The 101-st Air Refueling Wing out of Bangor has a new commander.During a change of command ceremony Sunday, Brigadier General Stephen Atkinson relinquished control of the unit to Colonel John D’Errico.General Atkinson has served with the Maine National Guard since 1977, and as commander of the 101st for more than four years.During that time, he was responsible for the full range of command, discipline, and training for the Wing. Major General Bill Libby says that was no small feat, considering the increase in activity following 9/11.< "since 9/11, this unit has had hundreds of men and women on active duty, providing the refueling support this nation needs to transport its troops, its equipment and its fighters overseas.">General Atkinson is now taking on a new role, as Chief of Staff at Maine National Guard Joint Force Headquarters in Augusta. New commander Colonel John D’Errico has served with the Guard since 1978.Before serving as Vice Commander of the 101st Air Refueling Wing for over the past three years, Colonel D’Errico also filled the roles of Operations Officer and Commander with the 132nd Air Refueling Squadron and Commander of the 101st Operations Group.
A former South Portland man convicted of murder was sentenced to life in prison in the death of a woman 26 years ago.In June, a jury found 52-year-old Thomas Mitchell Junior guilty of sexually assaulting and stabbing Judith Flagg at her Fayette home in January 1983.The crime went unsolved for decades until police used DNA and new technology to link Mitchell to the scene.At the time of his arrest, Mitchell was completing prison sentences for kidnapping, sexual assault and attempted murder. His lawyer says Mitchell maintains his innocence and will appeal the murder conviction.
Two people were taken to the hospital after a pickup truck collided with a rescue vehicle in Newport Saturday evening.It happened just before 6 p.m. on Elm Street, just past the Ridge Road intersection.A Newport Fire and Rescue crew was headed out on an emergency call…with lights and sirens on…when they were struck head-on by a pickup truck.State Police say it appears the driver of the pickup was trying to maneuver around a car that had stopped in the middle of the road…and in doing so, drove into the path of the rescue vehicle.The pickup driver suffered leg injuries and was taken to the hospital.His passenger was also transported, with minor injuries.The two firefighters in the rescue vehicle suffered bumps and bruises.So far no charges have been filed.The crash is under investigation.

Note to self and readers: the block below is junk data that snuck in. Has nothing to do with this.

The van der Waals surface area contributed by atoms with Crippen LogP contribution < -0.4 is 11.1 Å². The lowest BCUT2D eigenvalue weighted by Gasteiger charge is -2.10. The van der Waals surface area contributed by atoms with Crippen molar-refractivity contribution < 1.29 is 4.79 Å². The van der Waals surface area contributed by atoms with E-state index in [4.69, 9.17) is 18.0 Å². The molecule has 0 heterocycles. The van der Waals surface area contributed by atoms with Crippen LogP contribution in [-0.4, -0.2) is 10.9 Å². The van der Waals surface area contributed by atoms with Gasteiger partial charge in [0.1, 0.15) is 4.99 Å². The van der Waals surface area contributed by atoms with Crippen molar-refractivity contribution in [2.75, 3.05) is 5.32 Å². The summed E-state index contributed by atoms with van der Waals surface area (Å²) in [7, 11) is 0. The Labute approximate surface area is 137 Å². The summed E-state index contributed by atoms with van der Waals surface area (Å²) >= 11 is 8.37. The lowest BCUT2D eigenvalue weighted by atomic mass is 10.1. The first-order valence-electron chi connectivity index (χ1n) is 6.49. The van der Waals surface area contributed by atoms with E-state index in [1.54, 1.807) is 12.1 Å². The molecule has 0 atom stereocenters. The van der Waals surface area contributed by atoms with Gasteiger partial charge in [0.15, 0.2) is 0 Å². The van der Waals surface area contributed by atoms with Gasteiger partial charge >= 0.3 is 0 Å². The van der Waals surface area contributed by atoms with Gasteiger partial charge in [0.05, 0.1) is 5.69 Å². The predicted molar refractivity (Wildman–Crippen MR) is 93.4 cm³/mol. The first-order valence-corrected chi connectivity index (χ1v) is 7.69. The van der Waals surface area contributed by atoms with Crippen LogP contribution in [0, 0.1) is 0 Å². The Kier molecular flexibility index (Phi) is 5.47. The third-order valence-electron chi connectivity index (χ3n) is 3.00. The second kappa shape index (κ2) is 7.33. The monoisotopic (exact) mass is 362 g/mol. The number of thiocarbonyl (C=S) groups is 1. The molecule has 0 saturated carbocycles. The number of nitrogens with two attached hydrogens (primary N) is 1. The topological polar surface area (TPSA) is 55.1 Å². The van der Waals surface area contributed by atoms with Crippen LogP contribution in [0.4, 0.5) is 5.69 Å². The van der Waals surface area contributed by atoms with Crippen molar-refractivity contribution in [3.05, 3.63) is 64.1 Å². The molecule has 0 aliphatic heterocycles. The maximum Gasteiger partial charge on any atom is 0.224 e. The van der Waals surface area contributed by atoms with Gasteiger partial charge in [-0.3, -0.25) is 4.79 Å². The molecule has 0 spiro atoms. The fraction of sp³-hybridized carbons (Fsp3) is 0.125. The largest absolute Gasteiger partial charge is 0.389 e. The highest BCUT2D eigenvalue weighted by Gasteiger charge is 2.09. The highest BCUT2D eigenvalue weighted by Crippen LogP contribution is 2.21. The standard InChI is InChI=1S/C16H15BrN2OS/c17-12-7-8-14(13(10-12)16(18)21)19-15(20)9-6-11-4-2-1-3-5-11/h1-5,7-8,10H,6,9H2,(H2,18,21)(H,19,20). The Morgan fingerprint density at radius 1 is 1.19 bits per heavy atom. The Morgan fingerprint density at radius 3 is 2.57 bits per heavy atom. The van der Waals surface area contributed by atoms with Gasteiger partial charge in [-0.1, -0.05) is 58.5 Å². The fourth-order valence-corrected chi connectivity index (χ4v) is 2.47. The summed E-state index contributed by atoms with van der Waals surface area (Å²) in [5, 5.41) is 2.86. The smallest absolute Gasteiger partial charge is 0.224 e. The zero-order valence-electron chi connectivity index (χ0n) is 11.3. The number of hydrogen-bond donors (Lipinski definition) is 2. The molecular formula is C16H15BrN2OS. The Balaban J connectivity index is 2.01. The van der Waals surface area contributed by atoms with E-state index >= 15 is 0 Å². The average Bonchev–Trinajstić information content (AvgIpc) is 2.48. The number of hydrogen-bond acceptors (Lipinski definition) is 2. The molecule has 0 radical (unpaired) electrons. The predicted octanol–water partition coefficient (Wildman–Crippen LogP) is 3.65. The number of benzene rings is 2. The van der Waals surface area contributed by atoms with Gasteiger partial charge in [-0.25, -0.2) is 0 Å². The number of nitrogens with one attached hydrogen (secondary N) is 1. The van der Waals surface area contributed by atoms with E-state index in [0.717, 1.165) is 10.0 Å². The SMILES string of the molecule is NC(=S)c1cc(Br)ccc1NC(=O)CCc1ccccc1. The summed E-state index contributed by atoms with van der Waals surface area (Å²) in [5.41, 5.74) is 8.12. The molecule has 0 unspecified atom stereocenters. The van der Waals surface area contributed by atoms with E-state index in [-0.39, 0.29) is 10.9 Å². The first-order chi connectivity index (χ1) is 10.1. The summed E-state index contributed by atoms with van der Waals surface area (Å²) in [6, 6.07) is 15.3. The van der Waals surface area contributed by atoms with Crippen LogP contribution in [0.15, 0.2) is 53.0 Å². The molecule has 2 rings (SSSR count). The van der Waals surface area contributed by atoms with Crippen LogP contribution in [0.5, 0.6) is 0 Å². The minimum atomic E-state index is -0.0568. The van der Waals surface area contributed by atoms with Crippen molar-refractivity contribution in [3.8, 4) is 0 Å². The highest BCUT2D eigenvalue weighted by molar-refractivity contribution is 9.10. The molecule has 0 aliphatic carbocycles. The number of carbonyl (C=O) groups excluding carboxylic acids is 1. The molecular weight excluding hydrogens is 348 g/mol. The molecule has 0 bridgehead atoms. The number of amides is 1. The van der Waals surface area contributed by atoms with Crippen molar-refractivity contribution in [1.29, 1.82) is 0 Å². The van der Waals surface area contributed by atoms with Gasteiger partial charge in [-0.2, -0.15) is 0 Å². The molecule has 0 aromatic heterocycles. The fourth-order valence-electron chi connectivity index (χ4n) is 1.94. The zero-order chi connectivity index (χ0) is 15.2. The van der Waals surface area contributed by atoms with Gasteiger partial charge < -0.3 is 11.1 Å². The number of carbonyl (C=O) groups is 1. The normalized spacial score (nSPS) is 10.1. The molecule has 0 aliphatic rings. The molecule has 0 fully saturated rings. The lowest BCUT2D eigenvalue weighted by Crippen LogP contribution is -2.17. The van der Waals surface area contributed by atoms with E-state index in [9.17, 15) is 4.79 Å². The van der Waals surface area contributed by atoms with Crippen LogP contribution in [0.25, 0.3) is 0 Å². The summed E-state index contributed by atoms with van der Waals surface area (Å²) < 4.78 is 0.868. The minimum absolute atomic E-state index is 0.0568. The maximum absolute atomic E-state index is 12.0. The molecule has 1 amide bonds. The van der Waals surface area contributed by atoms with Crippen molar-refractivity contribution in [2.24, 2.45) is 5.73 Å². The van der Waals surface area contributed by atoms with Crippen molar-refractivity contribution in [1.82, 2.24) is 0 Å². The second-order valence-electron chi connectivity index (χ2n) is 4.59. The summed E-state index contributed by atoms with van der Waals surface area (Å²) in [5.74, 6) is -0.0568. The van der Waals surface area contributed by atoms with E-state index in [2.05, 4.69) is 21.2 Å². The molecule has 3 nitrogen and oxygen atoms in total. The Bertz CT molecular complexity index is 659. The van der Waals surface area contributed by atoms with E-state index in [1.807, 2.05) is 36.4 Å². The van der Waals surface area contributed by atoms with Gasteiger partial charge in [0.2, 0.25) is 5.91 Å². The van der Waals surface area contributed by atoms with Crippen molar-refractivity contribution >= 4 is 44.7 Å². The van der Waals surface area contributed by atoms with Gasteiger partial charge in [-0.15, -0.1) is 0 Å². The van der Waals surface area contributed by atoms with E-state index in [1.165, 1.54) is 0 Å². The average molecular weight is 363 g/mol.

F-A-A officials are investigating a helicopter crash off Little Deer Isle.It happened just before 5 p-m on Saturday.The internationally registered helicopter made a controlled landing using floatation devices.None of the four people aboard were injured.A lobster boat towed the undamaged helicopter to shore.F-A-A officials don’t know where the helicopter was going or why it had to land in the water. An investigation is underway.
Hundreds of music lovers descended on Winterport Saturday for the town’s annual music festival.Now in its fourth year, the festival showcases all kinds of local talent…and also raises money for a great cause.Part of the admission fee goes toward providing music scholarships for students in S-A-D 22.Festival Chair and Town Manager Philip Pitula says attendance has grown every year…and he’s thrilled that the event has become a way for folks to come together to hear some great music…and help kids in their community.
The Senate has approved five million dollars for a UMaine study on offshore wind generation.The money comes from a 2010 energy and water appropriations bill just approved by lawmakers.The proposed research program would study wind turbine technology that can operate in the harsh conditions of the Gulf ofMaine.Meanwhile, a state task force continues to discuss the idea ofdeveloping ocean-based renewable energy projects off Maine’s coast.
Parts of Route 295 that have been closed for construction will reopen to traffic this week.The northbound lanes between Gardiner and Topsham have been repaved. With the work done, the northbound and southbound lanes in the 17-mile stretch of 295 are reopening. The contractor finished three weeks ahead of schedule.Southbound traffic has been rerouted from the highway to U.S. Route 201 since mid-June when the 35 million dollar project got underway. It was funded with federal stimulus money.